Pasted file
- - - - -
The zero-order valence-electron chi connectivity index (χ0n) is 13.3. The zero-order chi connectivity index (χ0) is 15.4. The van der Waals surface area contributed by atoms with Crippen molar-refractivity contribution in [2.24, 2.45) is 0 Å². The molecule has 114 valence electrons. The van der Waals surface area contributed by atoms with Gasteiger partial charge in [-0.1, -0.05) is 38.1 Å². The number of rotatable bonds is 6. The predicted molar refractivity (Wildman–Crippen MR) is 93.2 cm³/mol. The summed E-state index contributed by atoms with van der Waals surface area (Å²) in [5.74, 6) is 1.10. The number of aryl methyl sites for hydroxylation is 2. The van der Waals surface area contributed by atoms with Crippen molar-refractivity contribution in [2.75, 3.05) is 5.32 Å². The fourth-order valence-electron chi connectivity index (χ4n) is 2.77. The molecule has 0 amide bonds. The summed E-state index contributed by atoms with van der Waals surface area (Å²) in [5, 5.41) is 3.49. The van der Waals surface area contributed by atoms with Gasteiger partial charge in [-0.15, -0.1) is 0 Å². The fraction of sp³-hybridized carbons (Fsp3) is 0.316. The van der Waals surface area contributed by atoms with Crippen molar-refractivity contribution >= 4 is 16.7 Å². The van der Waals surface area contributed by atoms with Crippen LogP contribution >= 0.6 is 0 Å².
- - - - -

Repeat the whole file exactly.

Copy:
The zero-order valence-electron chi connectivity index (χ0n) is 13.3. The zero-order chi connectivity index (χ0) is 15.4. The van der Waals surface area contributed by atoms with Crippen molar-refractivity contribution in [2.24, 2.45) is 0 Å². The molecule has 114 valence electrons. The van der Waals surface area contributed by atoms with Gasteiger partial charge in [-0.1, -0.05) is 38.1 Å². The number of rotatable bonds is 6. The predicted molar refractivity (Wildman–Crippen MR) is 93.2 cm³/mol. The summed E-state index contributed by atoms with van der Waals surface area (Å²) in [5.74, 6) is 1.10. The number of aryl methyl sites for hydroxylation is 2. The van der Waals surface area contributed by atoms with Crippen molar-refractivity contribution in [2.75, 3.05) is 5.32 Å². The fourth-order valence-electron chi connectivity index (χ4n) is 2.77. The molecule has 0 amide bonds. The summed E-state index contributed by atoms with van der Waals surface area (Å²) in [5, 5.41) is 3.49. The van der Waals surface area contributed by atoms with Gasteiger partial charge in [-0.15, -0.1) is 0 Å². The fraction of sp³-hybridized carbons (Fsp3) is 0.316. The van der Waals surface area contributed by atoms with Crippen molar-refractivity contribution >= 4 is 16.7 Å². The van der Waals surface area contributed by atoms with Crippen LogP contribution >= 0.6 is 0 Å².